Aubagio Approved for Multiple Sclerosis but Treatment Landscape is Changing

Genzyme, a subsidiary of Sanofi (NYSE:SNY), announced Wednesday night that the FDA has approved Aubagio, its oral, once-daily treatment for Relapsing Remitting Multiple Sclerosis (RRMS). Aubagio is only the second oral treatment to hit the market, following Novartis’ (NYSE:NVS) Gilenya in 2010, although Teva (NYSE:TEVA) and Biogen Idec (NASDAQ:BIIB) are developing oral treatment options as well. Sanofi acquired Aubagio when the company purchased Genzyme for more than $20B in 2011. While the approval news from Sanofi is positive for the company, analysts are questioning Aubagio’s potential in the market as other injectable drugs (Rebif for instance) and upcoming compounds have shown better efficacy, and Biogen’s BG-12, widely thought to be the next big MS treatment, is set for approval later this year.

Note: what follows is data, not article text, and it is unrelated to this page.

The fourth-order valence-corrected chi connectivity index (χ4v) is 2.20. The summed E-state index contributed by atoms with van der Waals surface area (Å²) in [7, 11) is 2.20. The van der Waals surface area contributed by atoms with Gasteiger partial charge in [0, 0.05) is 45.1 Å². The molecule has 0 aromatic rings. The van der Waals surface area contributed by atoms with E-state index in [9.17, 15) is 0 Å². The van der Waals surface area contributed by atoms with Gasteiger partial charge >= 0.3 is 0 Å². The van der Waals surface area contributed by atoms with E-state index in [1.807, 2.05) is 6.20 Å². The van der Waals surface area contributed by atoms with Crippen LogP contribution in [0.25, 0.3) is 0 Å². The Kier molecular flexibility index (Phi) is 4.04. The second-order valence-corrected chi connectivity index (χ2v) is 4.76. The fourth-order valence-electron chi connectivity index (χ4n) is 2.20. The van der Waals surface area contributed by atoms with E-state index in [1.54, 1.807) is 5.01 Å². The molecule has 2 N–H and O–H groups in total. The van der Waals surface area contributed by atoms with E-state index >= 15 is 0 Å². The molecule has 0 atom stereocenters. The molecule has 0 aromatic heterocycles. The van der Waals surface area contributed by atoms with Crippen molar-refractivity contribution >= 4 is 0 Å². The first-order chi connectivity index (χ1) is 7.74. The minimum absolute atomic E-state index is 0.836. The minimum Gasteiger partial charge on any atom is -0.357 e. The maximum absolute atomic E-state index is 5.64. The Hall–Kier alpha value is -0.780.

Aubagio’s oral formulation will be a strong selling point, and recent FDA safety concerns with Gilenya should improve sales as well, but a variety of MS treatments in development may overshadow the new drug. As mentioned, BG-12 is undergoing regulatory review for approval, and has demonstrated strong results as an oral MS treatment. Genzyme, however, believes that Aubagio’s opportunity will be as a complement to its development-stage injectable, Lemtrada. Lemtrada, which was delayed by the FDA earlier this year for poor data organization, will act as a late-stage MS treatment, while Aubagio will be used in patients earlier in the disease’s development. One analysts says Aubagio sales are likely to peak at $650M by 2019 however the range is wide given expectations that BG-12 could sweep the market. Sales figures for these MS drugs are difficult to pin down, and notably, the merger between Sanofi and Genzyme was initially hampered over a disagreement on the drug’s potential. Nevertheless, SNY is showing strength Thursday in early trading, which should continue throughout the day.

Biogen Idec was rumored to be considering an acquisition of Elan (NYSE:ELN) for its MS treatment, Tysabri. You can see PropThink’s negative report on that take-out potential by clicking here.